This article originally appeared in The Bar Examiner print edition, Fall 2020 (Vol. 89, No. 1), pp. 76–78.
A Conversation with Justice G. Barry Anderson of Minnesota
Welcome to the inaugural Seven Questions column. In this column, we bring you interviews that explore seven questions chosen to elicit people’s unique perspectives on the bar admissions process.
In this inaugural column, Justice G. Barry Anderson of the Minnesota Supreme Court, who also serves as liaison justice to the Minnesota Board of Law Examiners, answers seven questions related to his role as liaison justice to the board.
This interview was conducted by two members of NCBE’s Editorial Advisory Committee and the editor of the Bar Examiner:
- Margaret Fuller Corneille, former director of the Minnesota State Board of Law Examiners and chair of NCBE’s Editorial Advisory Committee
- Sherry M. Hieber, general counsel for the New Hampshire Supreme Court Office of Bar Admissions
- Claire J. Guback, NCBE editorial director and editor of the Bar Examiner
1. How long have you served as liaison justice to the Minnesota Board of Law Examiners, and what are your responsibilities in that role?
I have been the liaison justice to the Minnesota Board of Law Examiners since 2013. The Court has many committees and boards that carry out the administrative duties of the Court, and usually a member of the Court also serves as the Court’s representative on the committee. A few of the liaison justice’s responsibilities include monitoring the process of admission of lawyers to the bar, responding to questions from the Board of Law Examiners, and attending the public portion of the board meetings.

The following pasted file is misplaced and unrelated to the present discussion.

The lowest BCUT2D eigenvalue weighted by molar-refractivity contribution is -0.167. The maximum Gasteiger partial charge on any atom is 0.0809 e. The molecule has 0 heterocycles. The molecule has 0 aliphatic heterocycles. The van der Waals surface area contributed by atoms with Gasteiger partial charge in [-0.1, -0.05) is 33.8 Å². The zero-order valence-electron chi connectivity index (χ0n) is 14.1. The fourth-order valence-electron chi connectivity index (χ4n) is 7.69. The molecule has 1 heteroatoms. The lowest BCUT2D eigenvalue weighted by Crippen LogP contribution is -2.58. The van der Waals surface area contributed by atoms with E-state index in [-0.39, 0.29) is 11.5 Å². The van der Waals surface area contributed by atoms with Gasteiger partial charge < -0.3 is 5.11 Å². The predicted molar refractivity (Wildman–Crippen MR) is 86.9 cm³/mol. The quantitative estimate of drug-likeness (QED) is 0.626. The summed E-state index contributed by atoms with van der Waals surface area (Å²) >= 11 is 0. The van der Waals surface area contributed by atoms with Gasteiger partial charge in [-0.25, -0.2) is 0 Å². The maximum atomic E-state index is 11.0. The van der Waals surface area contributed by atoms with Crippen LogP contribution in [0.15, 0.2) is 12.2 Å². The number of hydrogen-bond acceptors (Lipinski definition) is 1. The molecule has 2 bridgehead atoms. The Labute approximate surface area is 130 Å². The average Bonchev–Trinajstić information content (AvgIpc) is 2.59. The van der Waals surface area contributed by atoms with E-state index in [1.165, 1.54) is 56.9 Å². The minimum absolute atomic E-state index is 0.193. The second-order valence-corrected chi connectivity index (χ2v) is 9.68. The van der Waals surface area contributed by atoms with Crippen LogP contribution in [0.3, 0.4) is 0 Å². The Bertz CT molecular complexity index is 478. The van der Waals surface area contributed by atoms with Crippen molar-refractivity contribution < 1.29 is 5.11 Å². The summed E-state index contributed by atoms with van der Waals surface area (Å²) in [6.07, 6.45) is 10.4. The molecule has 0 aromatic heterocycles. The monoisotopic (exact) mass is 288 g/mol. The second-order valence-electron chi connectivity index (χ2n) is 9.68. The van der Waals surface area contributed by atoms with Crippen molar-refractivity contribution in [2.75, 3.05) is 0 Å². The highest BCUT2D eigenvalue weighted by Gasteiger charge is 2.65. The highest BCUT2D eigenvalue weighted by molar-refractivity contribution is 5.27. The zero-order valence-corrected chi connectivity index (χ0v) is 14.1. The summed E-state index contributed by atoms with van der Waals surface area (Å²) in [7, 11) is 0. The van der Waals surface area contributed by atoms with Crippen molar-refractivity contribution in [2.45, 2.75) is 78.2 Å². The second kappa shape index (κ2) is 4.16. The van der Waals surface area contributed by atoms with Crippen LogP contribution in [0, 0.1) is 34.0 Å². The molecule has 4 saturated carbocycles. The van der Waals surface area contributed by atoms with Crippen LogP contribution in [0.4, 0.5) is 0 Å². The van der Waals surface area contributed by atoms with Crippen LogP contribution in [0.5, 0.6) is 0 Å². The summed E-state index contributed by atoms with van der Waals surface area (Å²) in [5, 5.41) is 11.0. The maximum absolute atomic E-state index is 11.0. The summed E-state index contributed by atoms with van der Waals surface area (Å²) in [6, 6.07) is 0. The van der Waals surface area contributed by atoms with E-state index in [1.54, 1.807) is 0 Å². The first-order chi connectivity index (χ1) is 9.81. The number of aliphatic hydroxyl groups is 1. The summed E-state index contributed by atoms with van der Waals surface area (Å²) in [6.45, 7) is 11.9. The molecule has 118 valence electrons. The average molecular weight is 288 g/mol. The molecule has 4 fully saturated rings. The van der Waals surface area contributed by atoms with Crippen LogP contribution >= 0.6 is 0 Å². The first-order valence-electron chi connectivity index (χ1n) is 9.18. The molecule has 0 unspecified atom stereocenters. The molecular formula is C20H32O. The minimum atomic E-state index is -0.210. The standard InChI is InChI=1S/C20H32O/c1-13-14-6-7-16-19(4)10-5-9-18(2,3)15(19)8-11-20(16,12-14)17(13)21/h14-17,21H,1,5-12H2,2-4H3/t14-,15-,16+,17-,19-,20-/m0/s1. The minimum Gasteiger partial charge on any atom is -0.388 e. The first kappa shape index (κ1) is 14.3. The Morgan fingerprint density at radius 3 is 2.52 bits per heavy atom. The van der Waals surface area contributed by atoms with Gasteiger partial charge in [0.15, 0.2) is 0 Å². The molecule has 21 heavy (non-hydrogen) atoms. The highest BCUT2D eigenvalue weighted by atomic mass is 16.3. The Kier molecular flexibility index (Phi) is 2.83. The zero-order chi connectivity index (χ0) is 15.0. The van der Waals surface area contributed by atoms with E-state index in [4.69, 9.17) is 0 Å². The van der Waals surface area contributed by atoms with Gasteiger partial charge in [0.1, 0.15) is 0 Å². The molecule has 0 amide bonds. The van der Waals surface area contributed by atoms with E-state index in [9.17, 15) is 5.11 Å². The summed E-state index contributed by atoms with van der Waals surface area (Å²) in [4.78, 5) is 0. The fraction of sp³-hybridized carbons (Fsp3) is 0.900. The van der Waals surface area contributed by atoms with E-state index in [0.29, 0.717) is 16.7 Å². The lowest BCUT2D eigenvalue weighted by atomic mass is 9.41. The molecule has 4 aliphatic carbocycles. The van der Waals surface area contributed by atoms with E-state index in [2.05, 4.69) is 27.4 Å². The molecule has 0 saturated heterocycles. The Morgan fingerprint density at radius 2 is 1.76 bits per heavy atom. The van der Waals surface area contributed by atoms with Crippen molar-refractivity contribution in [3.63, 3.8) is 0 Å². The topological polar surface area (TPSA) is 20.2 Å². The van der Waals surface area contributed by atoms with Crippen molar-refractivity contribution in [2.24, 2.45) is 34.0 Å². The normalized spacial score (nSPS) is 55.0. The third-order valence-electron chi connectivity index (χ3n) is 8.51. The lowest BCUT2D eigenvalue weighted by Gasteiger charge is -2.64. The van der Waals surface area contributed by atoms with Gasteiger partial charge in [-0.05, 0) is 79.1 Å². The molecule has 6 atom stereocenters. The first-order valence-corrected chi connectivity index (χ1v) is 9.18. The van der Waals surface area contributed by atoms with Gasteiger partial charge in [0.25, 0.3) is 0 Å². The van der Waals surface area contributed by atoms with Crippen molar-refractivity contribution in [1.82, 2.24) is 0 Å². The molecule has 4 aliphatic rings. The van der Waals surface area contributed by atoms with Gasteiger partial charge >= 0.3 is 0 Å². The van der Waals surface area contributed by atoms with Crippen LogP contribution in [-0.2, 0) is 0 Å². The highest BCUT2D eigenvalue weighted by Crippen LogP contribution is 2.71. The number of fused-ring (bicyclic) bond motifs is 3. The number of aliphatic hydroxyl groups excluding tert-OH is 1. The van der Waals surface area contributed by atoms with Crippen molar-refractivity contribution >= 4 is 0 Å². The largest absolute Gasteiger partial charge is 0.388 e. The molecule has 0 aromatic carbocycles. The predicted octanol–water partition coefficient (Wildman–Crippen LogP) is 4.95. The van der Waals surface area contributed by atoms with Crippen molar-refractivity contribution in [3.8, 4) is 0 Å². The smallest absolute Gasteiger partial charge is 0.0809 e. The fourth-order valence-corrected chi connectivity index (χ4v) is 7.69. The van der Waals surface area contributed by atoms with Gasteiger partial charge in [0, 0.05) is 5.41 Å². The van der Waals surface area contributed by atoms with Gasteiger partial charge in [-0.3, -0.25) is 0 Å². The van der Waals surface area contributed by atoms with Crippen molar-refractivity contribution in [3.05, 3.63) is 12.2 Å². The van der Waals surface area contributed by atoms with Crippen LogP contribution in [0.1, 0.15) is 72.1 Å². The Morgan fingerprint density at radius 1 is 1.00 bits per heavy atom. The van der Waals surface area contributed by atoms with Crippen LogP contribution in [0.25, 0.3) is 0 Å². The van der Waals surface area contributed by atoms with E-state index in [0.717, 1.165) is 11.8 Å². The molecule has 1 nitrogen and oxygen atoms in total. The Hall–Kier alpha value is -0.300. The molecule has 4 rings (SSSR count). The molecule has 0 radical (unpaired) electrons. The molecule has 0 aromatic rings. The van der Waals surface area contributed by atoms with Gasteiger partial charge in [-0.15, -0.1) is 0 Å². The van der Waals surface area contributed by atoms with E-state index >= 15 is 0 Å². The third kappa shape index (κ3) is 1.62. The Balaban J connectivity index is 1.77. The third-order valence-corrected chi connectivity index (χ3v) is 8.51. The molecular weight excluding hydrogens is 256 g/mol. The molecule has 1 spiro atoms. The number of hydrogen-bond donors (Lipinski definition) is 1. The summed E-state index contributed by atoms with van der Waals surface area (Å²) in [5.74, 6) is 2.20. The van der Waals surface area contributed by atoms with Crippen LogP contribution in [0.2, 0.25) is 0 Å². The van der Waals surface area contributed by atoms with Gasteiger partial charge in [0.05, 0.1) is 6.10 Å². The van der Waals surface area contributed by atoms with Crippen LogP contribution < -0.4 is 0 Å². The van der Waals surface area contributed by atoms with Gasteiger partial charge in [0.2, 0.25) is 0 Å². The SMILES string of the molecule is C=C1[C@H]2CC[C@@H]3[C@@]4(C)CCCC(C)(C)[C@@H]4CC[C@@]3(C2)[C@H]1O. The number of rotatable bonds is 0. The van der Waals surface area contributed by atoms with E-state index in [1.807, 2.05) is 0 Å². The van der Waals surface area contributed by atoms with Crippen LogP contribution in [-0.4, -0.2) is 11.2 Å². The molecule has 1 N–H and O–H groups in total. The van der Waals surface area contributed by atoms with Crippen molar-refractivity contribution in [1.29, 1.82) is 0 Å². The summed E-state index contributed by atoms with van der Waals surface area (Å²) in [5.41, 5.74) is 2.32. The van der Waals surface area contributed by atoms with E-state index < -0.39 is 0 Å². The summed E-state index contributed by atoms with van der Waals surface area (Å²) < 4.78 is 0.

But as a member of the Court, the liaison justice does not attend the confidential portion of the board meetings when individual applicant matters are discussed because the full Court will likely rule on challenges to board decisions that come to the Court. For example, a lawyer licensed in both New York and the United Kingdom, who did not have an ABA-accredited law degree, was denied admission by the board and appealed that decision to the Court. (And if you are wondering about the result, we overturned the decision of the board in that dispute. The full account of the facts and reasoning is set out in the decision, In re Murray, 821 N.W.2d 331 (Minn. 2012).) More recently, the Court has been heavily involved in pandemic-related issues involving the bar exam. Because board issues may eventually come before the Court, it’s important for the liaison justice to preserve distance from the board so that objectivity is maintained while still keeping the Court up to date on developments.
2. Do you think there is an important mindset that a liaison justice should bring to their position as liaison to a board of law examiners?